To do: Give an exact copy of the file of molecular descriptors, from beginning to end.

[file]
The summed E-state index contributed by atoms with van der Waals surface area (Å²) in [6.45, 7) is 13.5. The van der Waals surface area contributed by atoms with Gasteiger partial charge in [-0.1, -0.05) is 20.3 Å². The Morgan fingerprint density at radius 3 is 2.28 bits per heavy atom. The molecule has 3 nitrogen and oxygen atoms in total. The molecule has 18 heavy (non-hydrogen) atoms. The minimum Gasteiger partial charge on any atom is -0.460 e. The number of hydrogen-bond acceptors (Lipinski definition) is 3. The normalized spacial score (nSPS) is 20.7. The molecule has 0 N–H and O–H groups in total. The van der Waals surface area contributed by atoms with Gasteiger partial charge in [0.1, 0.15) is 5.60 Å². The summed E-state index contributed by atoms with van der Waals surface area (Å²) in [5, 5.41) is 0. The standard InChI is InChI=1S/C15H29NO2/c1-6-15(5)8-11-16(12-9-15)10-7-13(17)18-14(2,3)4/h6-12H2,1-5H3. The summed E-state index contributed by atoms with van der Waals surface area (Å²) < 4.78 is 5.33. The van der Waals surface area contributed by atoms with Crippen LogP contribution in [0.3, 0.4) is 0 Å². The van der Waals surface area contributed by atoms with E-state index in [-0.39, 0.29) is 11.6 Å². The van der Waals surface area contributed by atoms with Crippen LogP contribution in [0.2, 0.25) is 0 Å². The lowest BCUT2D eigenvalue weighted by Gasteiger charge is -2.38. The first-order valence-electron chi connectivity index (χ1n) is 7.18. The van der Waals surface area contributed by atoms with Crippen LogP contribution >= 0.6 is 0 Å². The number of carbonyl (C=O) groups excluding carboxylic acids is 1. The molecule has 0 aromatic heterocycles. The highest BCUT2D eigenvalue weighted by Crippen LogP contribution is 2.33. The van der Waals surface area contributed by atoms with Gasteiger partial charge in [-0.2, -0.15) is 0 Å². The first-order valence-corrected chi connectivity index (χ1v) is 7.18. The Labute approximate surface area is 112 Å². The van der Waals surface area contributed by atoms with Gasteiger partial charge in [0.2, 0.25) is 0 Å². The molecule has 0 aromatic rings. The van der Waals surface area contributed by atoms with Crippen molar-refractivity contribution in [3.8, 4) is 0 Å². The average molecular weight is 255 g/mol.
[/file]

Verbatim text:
The summed E-state index contributed by atoms with van der Waals surface area (Å²) in [6.45, 7) is 13.5. The van der Waals surface area contributed by atoms with Gasteiger partial charge in [-0.1, -0.05) is 20.3 Å². The Morgan fingerprint density at radius 3 is 2.28 bits per heavy atom. The molecule has 3 nitrogen and oxygen atoms in total. The molecule has 18 heavy (non-hydrogen) atoms. The minimum Gasteiger partial charge on any atom is -0.460 e. The number of hydrogen-bond acceptors (Lipinski definition) is 3. The normalized spacial score (nSPS) is 20.7. The molecule has 0 N–H and O–H groups in total. The van der Waals surface area contributed by atoms with Gasteiger partial charge in [0.1, 0.15) is 5.60 Å². The summed E-state index contributed by atoms with van der Waals surface area (Å²) in [5, 5.41) is 0. The standard InChI is InChI=1S/C15H29NO2/c1-6-15(5)8-11-16(12-9-15)10-7-13(17)18-14(2,3)4/h6-12H2,1-5H3. The summed E-state index contributed by atoms with van der Waals surface area (Å²) < 4.78 is 5.33. The van der Waals surface area contributed by atoms with Crippen LogP contribution in [0.3, 0.4) is 0 Å². The van der Waals surface area contributed by atoms with E-state index in [-0.39, 0.29) is 11.6 Å². The van der Waals surface area contributed by atoms with Crippen LogP contribution in [0.2, 0.25) is 0 Å². The lowest BCUT2D eigenvalue weighted by Gasteiger charge is -2.38. The first-order valence-electron chi connectivity index (χ1n) is 7.18. The van der Waals surface area contributed by atoms with Crippen LogP contribution >= 0.6 is 0 Å². The number of carbonyl (C=O) groups excluding carboxylic acids is 1. The molecule has 0 aromatic heterocycles. The highest BCUT2D eigenvalue weighted by Crippen LogP contribution is 2.33. The van der Waals surface area contributed by atoms with Gasteiger partial charge in [-0.2, -0.15) is 0 Å². The first-order valence-corrected chi connectivity index (χ1v) is 7.18. The Labute approximate surface area is 112 Å². The van der Waals surface area contributed by atoms with Gasteiger partial charge in [0.2, 0.25) is 0 Å². The molecule has 0 aromatic rings. The van der Waals surface area contributed by atoms with Crippen molar-refractivity contribution in [3.8, 4) is 0 Å². The average molecular weight is 255 g/mol.